The countertops are defective. As a renter I haven't been privy to all the communications with regards to the countertops, but the story goes something like this: the engineered marble countertops are defective in terms of the material itself - the marble wasn't "engineered" or sealed correctly. So my high-gloss countertops quickly (like, within a month or two) turned to shit. Even water stained them.
|My charming kitchen counter.|
|The ugliness of the bathroom counter. |
I like to keep a tidy house. I like nice things. And my countertops are so bad that I found myself, in the dead of night a few nights ago, researching how much it would cost for me to replace the countertops myself. Which is insane, because I rent. And is further insane given how little investment the landlord has made into the upkeep of the suite to date. I have found myself putting more and more "clutter" on the kitchen counters to cover up stains. It was getting ridiculous.
So I needed a solution to the countertop problem that cleaned them up, didn't cost a lot, and wasn't irreversible since I am just a tenant. What I came up with was: Macktack. Sometimes called contact paper, I'm talking about heavy duty self-adhesive shelf liner. I took to the internet, found that other people had done this to great success, and so off I went, countertop measurements in hand, to Home Depot.
I bought two rolls of "granite" look contact paper, at a cost of $8.97 each. That was enough to cover my two large kitchen counters, and my bathroom vanity, which was also badly water stained.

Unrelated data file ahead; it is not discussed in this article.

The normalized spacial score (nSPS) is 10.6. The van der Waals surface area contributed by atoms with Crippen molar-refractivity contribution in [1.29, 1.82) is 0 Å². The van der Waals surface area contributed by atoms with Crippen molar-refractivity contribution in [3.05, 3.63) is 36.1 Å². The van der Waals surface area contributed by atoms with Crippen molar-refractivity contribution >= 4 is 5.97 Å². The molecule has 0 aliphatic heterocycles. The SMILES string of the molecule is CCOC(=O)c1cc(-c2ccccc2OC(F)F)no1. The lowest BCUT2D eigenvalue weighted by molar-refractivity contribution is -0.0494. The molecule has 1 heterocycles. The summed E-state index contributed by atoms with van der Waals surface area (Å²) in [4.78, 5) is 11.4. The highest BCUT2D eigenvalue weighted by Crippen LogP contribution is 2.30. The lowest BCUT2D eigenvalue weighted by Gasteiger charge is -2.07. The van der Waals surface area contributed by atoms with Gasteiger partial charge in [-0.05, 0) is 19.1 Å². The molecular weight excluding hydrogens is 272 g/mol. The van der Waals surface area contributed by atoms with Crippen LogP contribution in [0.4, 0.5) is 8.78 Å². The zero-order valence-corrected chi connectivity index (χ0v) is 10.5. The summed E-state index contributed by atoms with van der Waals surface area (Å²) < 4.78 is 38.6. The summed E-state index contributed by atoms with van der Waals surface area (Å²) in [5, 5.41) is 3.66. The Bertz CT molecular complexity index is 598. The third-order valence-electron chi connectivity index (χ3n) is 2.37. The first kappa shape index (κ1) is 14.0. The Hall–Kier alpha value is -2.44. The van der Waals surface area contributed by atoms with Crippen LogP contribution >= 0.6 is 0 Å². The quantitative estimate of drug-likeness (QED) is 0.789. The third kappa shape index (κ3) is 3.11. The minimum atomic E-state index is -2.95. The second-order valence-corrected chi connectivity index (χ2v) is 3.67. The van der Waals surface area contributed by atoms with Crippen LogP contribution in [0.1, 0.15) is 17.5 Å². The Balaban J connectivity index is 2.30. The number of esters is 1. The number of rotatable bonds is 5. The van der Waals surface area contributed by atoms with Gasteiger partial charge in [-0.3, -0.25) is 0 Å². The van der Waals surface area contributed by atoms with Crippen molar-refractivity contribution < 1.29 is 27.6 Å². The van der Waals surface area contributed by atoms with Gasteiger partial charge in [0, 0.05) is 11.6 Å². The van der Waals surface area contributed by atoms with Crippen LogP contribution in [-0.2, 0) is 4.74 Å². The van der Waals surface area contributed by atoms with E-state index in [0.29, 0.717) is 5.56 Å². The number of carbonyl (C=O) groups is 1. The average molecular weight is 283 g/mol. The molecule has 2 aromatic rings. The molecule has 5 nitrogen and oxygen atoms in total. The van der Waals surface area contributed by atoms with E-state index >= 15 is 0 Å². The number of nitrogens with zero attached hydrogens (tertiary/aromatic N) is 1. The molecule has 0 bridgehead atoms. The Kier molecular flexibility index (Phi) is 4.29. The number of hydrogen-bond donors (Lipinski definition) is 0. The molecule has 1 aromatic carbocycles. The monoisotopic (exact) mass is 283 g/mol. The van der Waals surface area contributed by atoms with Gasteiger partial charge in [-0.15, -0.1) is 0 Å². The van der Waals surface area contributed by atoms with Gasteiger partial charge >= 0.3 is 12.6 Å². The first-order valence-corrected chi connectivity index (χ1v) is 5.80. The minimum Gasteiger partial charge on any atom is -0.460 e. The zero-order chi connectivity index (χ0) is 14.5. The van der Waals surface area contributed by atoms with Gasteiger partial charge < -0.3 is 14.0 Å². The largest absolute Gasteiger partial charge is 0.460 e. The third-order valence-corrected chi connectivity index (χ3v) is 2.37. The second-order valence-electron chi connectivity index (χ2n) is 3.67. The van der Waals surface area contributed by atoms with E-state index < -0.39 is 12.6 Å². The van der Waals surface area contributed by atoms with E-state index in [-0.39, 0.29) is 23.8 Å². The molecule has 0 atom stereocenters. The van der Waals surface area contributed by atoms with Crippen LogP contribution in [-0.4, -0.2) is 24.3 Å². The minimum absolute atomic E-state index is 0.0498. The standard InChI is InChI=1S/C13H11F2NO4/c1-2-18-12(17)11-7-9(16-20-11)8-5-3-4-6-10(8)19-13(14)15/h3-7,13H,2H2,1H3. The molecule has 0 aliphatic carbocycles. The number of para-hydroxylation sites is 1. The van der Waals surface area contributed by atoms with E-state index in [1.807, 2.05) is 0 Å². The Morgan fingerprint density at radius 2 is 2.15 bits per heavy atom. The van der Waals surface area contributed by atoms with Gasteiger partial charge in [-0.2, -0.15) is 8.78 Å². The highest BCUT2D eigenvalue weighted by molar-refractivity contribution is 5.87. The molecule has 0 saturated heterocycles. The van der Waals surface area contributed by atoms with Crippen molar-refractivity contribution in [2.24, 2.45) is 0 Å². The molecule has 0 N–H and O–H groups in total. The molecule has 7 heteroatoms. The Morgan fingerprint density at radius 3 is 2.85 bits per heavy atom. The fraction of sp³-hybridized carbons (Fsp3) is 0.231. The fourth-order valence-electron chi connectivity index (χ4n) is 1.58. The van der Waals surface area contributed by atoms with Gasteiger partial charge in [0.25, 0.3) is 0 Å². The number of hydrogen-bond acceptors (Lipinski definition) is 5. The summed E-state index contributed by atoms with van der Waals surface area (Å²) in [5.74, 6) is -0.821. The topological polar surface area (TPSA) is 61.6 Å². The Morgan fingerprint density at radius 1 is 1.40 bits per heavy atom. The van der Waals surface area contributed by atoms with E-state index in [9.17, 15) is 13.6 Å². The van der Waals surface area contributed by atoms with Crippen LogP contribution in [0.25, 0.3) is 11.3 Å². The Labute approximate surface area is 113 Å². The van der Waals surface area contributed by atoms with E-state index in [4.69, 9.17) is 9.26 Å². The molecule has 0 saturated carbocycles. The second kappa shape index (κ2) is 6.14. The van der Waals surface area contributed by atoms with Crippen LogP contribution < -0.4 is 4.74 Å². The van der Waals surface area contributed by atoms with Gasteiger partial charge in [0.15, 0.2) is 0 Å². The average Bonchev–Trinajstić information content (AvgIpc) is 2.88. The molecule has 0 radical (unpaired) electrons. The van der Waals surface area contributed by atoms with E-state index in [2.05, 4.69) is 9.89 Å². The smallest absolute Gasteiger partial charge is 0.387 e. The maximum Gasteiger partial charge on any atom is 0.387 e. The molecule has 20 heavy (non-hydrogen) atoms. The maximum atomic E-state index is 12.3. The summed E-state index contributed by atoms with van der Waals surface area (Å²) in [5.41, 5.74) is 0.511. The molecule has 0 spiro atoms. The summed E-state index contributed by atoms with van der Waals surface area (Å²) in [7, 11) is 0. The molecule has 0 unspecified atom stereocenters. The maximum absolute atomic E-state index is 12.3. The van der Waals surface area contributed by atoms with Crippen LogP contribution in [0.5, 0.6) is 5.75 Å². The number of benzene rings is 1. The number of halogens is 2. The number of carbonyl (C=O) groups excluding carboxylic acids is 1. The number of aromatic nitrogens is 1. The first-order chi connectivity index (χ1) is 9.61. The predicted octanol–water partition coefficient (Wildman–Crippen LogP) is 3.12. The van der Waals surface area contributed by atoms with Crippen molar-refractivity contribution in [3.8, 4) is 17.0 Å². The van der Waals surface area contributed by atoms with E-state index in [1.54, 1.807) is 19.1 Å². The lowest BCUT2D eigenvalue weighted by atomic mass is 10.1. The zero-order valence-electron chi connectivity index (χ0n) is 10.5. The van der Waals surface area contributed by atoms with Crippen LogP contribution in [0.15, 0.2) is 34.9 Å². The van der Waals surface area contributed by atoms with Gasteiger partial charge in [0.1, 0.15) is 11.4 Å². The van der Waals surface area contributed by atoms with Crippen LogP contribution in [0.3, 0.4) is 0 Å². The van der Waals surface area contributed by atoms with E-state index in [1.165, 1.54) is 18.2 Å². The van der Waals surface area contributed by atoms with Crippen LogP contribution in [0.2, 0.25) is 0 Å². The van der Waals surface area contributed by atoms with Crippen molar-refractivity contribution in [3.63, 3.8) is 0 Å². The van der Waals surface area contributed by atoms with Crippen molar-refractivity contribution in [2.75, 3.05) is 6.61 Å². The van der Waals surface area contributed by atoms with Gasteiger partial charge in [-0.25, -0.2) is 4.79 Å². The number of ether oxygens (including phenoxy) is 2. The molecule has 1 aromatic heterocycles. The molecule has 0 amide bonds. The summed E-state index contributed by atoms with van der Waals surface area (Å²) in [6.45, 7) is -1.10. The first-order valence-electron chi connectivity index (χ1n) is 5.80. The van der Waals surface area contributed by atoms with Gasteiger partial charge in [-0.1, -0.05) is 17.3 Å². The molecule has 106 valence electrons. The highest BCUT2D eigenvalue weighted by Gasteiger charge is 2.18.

Here's how I did it:
1. I washed down my counters with soap, and dried them with a towel.
2. Starting on the far end of my countertop, I started cutting out sheets of paper, leaving several inches of overlap.
3. I peeled the backing off the backing paper a few inches at a time, and smoothed the paper down using a credit card (I switched at some point to a Starbucks card, I found the edges easier to use) as a kind of a squeegee. Peeling off the paper only a few inches at a time allowed me to ensure the paper was going down smoothly, without air bubbles.
4. When it was time to lay another piece, I overlapped it with the previous sheet by about half an inch. When I hit sink or stove or other such obstacle, I used an Exacto knife to shape the paper.
5. When the entire thing was complete, I popped any remaining air bubbles using a pin.
6. I bought clear silicone caulk ($2.99) and caulked around the sinks in the kitchen and the bathroom (badly, but it's clear, so you can't tell just how badly), and around a few corners.
|Laying the paper.|
|Curriecat is dubious. And cute.|
|Doesn't the bathroom look sooo much better?|
|Believe it or not, that's the "less cluttered" version of my kitchen.|
I'm really happy with how these turned out. They're not perfect, and I don't know how long they'll last - I may have to re-paper them at some point, and that's OK. Because they're a heck of a lot cleaner looking than they were before, and I can put some of the "cover up the stains" clutter back in the cupboard. I would use a speckled pattern like I did, because the pieces blend together well (harder to see the seams), and the business masks any imperfections. Sure, it's not super-stylish, but it's a good, temporary solution to an everyday problem.